Attaching Face Frames to Cabs
Preferred methods of joinery. January 28, 2004
How are you attaching face frames? I dado my frames 1/4" in from the side and go 1/4" deep. I go the 1/4 in so I can put skins on the side of a run. I have read about a couple of you guys pocket screwing your frames on. I think that I am going to try this, as it may be a little faster.
From contributor A:
Forget the dadoed frames - just pocket screw them on. Faster, easier, then you can move to the next step.
From contributor B:
I dado mine also. There have been times that in certain situations I have pocket holed a frame to a cabinet. Let me get this straight... you cut all the holes on the outside edge of the side and then on installation you put the skin on? Is this right? If it is, it would seem to me that the extra time you spend making the skins (not to mention the cost) would outweigh the time making the dados? I don't know; this is just my logic. We make our dados 3/8 deep and notch out the top for the crown to sit up against the side. The only time I ever use a skin is if one can't be coped to a wall, which is hardly ever.
From contributor C:
We dado the frames, along with pocket-holing. We used to just attach the frames with the pocket holes and adhesive (used to use liquid nails), but found that the 20 minutes spent running the dado made it easier to align the frame, and offset the time spent trying to align it. In addition, by pocket-holing the frames on, the load on the frame (doors, etc.) is shared by the cabinet, which is all 3/4" material.
Including the frame, we have an average of 40 - 50 PH screws in a cabinet. We are strong believers in the idea that once it leaves the shop, we don't want to see it again, unless it is in a magazine...
A lot of guys may call it overkill, but it works. We never had a service call relating to cab construction, so it is time well spent, as the average service call costs about $200.00 in time away from the shop (drivetime, to and from, time with customer, actual service - if any or warranted, etc.).
Here's an example of the cab construction.
From the original questioner:
Thanks for your input. A lot of guys swear I should switch to frameless, but I am a firm believer in the strength of a framed cab. Contributor C, it sounds like you could park a tank on your boxes. Good. The quality is what keeps our customers coming back and referring us to their friends.
From contributor D:
"A lot of guys swear I should switch to frameless, but I am a firm believer in the strength of a framed cab."
As long as your customers are requesting them, and they are paying you for the extra time and effort, a framed cabinet is superior in all aspects of cabinet construction. The frameless crowd firmly believes in what they do. They tend to be more hi-tech and on the cutting edge, but 25 years from now I wonder how many frameless cabinet jobs will have been replaced for sagging shelves, worn out finishes on melamine, worn out shelf peg holes used to support all of the hardware used. I was looking at a job I'm working on that had frameless cabinetry in another room that was 12 years old. It's heading for the dump soon or should be. Framed cabinets made with quality plywood should last 50 years or more.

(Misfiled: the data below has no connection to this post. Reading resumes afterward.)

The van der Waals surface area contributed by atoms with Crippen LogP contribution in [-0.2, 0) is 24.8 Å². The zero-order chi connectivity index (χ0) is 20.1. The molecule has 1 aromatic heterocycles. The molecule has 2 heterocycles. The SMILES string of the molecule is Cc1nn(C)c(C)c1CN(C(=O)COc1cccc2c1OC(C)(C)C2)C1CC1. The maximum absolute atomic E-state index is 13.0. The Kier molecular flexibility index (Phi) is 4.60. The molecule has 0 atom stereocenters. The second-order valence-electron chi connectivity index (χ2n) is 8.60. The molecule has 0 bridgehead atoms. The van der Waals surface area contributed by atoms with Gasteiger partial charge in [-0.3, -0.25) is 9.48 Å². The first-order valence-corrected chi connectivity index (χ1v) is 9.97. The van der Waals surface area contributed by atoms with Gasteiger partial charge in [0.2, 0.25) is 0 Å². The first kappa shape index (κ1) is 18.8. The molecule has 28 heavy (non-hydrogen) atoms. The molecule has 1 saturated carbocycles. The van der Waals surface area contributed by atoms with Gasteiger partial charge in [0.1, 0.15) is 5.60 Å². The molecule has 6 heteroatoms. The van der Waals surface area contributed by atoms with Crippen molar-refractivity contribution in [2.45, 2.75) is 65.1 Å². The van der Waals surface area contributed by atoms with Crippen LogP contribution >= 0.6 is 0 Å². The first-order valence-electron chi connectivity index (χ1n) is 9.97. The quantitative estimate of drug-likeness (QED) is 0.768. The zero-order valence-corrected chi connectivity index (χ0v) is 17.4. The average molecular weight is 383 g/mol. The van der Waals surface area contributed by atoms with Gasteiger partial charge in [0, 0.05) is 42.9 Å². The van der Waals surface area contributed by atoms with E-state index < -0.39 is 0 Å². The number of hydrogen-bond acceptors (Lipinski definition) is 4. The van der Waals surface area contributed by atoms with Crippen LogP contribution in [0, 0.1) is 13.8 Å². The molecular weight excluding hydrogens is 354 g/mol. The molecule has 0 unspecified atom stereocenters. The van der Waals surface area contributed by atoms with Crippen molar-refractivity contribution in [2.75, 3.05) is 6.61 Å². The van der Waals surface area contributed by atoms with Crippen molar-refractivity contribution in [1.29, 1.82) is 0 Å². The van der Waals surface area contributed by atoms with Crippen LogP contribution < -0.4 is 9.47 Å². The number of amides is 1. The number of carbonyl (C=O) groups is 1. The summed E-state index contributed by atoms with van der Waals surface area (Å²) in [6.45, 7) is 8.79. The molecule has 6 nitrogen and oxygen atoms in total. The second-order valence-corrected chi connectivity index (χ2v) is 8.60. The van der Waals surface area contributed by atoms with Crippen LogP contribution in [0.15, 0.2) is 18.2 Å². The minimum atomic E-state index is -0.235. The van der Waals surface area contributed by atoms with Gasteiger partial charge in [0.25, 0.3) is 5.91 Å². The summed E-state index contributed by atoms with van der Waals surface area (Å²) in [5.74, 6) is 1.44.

From contributor E:
Contributor C, if you dado your frames, I assume you dado the rails only and cut the tops and bottoms of the case narrower by the depth of the dado. Is that right?
What are you using to make your pocket holes with?
From contributor C:
We dado the stiles, not the rails (leaving 1/4" for side panels or adjustments) and cut the sides to 23.5" and top and bottom to 23.25". The cabinet is pocket-holed all the way around, and the FF is attached with glue and 1" (sides) and 1.25" (top and bottom) pocket-hole screws. Our reason for doing this is that it relieves a lot of the stress on the frame from the weight of doors, etc. Like I said, we never had a service call related to cab construction.
Pocket-holes - this should draw a few laughs, but believe it or not, we are still using the manual (Kreg) pocket-hole jig. It is a source of irritation, but we haven't committed to the automatic yet, as we are moving to a larger facility next spring/summer, and have put off all new equipment purchases until at least that time, as we keep changing the floor plan, due to planned updates/purchases, workflow planning, material storage, etc.
From contributor F:
I use biscuits. Fast, accurate and strong. Don't like to see metal in the front of a cabinet
From contributor G:
I also use biscuits.
From contributor H:
How would you like the fastest and the strongest method? I know it sounds arrogant, but try this: I used PL Premium polyurethane construction adhesive for all the years I did FF cabinetry - pinned on to locate and hold until glue sets.
If you don't mind a few small finish nail heads to fill, this glue is cheap and amazing. It will bond stronger than any other adhesive because it fills the voids of the case sheet edges, whether ply, particleboard or MDF. Yellow glue will be starved due to soak-in. Not PL. Bonds extremely well to melamine face, too.